1
Y n(k) x R(k)= 1 n(k) x R(k) x a"1'k)
keS (1 +c)LjeSkeS
Thus, P2(i I n) can be expressed as
Sn(j) x R(j) x a0',j)
P2(i I n) j= Eq. 4.14
Y YS n(k)x R(k)x ax(,k)1
je Ske S
n n(j) x R(j) x a"Oj)
je S
(1 + a)L n(k) x R(k)'
k S
and P2(m I n) is multinomially distributed as follows
M!
Vm, ne S' : P2(m I n)=x F P(i I nm()
1 m(i)! ies
ie S
= M1 xI P2(i I )m(i) Eq. 4.15
0mm ie S
(M) 1 Y n(j)x R(j)ax"('"j) m
m ( + +(X)"is n(k)xR(k)
keS
The transition probability matrix of the Markov chain representing the two-operator algo-
rithm is composed of the array of conditional probabilities defined by Eq. 4.15, i.e.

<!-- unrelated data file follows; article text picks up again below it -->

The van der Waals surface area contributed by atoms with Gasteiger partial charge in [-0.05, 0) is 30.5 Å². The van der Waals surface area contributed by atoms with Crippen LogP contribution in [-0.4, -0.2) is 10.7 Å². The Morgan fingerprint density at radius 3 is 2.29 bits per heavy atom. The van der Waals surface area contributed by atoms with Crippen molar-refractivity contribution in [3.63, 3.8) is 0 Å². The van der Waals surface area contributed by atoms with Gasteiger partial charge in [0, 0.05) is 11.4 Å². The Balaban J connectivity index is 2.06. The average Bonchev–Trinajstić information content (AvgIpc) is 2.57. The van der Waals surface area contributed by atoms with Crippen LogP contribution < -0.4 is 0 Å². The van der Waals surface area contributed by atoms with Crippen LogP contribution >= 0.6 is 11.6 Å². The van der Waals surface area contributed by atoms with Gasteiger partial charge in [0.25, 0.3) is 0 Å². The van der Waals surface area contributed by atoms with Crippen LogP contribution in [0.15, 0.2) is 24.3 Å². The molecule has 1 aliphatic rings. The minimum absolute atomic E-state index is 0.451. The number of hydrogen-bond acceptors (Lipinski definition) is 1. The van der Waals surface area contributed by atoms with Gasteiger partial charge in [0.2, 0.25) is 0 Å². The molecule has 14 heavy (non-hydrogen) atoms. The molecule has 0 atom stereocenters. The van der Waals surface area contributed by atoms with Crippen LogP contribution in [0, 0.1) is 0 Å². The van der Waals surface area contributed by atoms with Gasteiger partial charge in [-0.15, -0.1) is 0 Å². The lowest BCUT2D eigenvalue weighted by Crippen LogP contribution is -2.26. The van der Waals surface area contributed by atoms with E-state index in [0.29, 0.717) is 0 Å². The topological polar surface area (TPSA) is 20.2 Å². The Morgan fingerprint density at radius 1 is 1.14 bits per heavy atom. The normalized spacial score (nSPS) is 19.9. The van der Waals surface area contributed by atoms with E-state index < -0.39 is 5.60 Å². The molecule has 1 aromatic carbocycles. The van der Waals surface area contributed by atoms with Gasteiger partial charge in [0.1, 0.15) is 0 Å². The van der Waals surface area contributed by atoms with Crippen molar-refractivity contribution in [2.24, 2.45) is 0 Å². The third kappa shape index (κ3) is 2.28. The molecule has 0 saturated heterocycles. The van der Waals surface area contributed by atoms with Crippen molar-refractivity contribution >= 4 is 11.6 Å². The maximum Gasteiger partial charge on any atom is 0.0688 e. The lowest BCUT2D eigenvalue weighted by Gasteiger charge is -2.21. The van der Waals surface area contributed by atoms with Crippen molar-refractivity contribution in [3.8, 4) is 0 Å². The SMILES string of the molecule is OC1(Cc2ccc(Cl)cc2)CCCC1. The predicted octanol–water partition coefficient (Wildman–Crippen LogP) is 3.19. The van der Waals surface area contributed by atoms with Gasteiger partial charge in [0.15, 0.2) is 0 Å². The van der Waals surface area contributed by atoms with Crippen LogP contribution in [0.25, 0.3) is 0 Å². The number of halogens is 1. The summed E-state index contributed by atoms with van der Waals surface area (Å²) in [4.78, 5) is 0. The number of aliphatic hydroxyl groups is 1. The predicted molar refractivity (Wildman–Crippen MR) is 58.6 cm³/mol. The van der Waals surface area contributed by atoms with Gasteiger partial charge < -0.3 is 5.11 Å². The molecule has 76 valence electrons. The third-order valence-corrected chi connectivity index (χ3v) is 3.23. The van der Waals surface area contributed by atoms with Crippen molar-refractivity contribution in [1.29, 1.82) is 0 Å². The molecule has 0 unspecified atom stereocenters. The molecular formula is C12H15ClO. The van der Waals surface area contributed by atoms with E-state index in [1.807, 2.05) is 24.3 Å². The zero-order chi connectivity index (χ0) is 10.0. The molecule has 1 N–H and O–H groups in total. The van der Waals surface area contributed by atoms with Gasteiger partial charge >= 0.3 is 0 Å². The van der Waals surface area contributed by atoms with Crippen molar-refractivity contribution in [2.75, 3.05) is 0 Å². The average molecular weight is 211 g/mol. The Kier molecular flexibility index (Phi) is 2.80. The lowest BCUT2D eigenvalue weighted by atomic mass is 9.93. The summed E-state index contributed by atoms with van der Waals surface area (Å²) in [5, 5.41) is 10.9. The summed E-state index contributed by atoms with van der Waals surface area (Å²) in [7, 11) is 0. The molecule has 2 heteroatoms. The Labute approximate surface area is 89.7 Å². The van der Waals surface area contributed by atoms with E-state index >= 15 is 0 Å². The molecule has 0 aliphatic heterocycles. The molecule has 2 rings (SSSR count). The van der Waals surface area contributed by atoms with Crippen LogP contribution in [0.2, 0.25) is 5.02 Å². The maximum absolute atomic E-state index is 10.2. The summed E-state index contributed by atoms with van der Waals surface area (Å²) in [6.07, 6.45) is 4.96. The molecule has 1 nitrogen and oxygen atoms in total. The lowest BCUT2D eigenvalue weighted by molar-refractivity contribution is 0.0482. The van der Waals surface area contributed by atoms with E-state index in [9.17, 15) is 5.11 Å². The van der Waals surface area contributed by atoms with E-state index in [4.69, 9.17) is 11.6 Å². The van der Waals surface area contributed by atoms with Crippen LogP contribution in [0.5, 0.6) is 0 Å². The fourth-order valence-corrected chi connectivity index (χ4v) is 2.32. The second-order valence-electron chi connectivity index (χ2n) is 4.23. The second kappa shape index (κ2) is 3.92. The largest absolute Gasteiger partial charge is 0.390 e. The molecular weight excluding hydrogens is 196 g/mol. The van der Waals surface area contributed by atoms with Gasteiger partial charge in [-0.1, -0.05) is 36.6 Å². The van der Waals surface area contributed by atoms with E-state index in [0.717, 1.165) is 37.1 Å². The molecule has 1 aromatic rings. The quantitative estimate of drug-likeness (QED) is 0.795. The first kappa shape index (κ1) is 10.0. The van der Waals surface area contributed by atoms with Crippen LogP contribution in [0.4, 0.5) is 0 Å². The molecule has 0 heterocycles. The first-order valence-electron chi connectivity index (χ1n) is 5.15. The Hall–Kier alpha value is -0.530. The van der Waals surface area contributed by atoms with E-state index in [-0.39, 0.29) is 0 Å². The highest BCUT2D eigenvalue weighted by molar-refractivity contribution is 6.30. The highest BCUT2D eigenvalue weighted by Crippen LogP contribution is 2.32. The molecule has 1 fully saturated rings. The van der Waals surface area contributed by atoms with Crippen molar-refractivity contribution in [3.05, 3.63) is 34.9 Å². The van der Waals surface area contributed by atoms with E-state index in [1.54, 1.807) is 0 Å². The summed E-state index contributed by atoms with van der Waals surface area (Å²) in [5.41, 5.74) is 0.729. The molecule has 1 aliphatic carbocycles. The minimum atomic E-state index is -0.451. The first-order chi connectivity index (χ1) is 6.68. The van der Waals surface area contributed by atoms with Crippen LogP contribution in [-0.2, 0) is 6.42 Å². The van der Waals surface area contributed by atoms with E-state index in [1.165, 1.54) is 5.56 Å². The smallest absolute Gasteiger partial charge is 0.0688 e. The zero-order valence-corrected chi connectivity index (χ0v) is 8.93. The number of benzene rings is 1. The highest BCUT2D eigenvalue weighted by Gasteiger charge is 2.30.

P= [P2(m I n)]. Eq. 4.16
Since the elements of P depend on a (and hence by Eq. 4.12 on pm(k)), the two-operator
Markov chain is generally not time-homogeneous. It is time-homogeneous if the mutation
probability is fixed.
Eq. 4.14-4.16 for the two-operator simple genetic algorithm are analogous to Eq.
4.2-4.6 for the one-operator variant except that P2(i I n) is strictly greater than zero for all
n e S'. Thus, the two-operator analog of Eq. 4.5 is not required. Also